Researchers at Harvard University tell us there is a good chance prominent alumnus Barack Obama will remember little to nothing about the Nelson Mandela funeral. Reporters at the Daily Mail write that Harvard scientists discovered people who spend time taking pictures of an event “have trouble remembering what actually happened.”
The scientific term for this outcome is “photo–taking impairment effect.” I call it technology intrusion syndrome.
This is actually an improvement over my initial impression regarding the president’s time at the funeral. I assumed there was a good chance Obama would have at least short–term memory impairment and a potential concussion after Michelle got him alone and began to discuss his "selfie" photo portrait with the comely Danish Prime Minister Helle Thorning Schmidt.
Most of the photos I saw revealed a less–than–amused Michelle starring stonily ahead as her husband held the camera phone and leaned in close to Thorning Schmidt. From the looks of things, there was probably a good chance the missus’ attitude would linger on for the rest of the afternoon.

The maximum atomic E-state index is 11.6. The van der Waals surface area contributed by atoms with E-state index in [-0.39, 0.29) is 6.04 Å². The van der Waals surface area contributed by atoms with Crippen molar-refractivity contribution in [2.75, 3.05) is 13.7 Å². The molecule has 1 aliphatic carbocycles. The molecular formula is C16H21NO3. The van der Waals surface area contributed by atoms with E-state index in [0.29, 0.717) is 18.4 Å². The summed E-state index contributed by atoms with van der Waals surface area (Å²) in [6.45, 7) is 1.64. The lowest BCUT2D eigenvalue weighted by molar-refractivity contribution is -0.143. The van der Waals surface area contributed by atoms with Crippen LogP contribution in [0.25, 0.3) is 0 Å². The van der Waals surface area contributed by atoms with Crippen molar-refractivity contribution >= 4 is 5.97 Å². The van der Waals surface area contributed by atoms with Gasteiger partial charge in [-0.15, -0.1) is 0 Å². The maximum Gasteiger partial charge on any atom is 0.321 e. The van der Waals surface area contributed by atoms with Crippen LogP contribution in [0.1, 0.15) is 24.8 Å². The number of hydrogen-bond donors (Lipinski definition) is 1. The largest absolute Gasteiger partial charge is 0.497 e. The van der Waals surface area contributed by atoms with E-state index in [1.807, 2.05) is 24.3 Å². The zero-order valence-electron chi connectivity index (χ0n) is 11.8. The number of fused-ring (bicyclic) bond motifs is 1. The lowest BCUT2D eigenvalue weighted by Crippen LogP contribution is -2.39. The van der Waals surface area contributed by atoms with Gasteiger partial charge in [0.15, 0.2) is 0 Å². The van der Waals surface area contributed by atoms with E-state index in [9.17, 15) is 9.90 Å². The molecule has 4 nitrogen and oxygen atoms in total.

But you don’t have to be leader of the free world to suffer memory impairment. Anyone who spends more time futzing around with the camera and less time simply participating in one’s life is liable to experience recall gaps.
The specific experiment involved leading a test group on a museum tour. The guide instructed the group to either take a picture of the various artwork and exhibits or try to remember what they had seen without recruiting millions of megapixels. It goes without saying the subjects were students.
At the conclusion of the test, the students' memories of the tour were tested. According to the Daily Mail, students “were worse at recognizing objects they had photographed than those they had only looked at. They were also poorer at recalling details of the objects they had taken pictures of.”
Just guessing, but if the scientists had also instructed the students to make a phone call during the trip, most of them would have been unable to remember even visiting the museum.
This shouldn’t be surprising. In an earlier age, before technology ran rampant, people made it a point to avoid distractions when they were trying to concentrate on their surroundings or expand their cultural horizons.
Now we commit to two–year contracts to pay for our distractions and carry them wherever we go. Often annoying those around us and ruining any chance of remembering what was really important about the day.
As President Obama has discovered to his regret.
Michael Reagan is the son of President Ronald Reagan. He is president of The Reagan Legacy Foundation and chairman of the League of American Voters. Mike is an in-demand speaker with Premiere. Read more reports from Michael Reagan — Go Here Now.
© Mike Reagan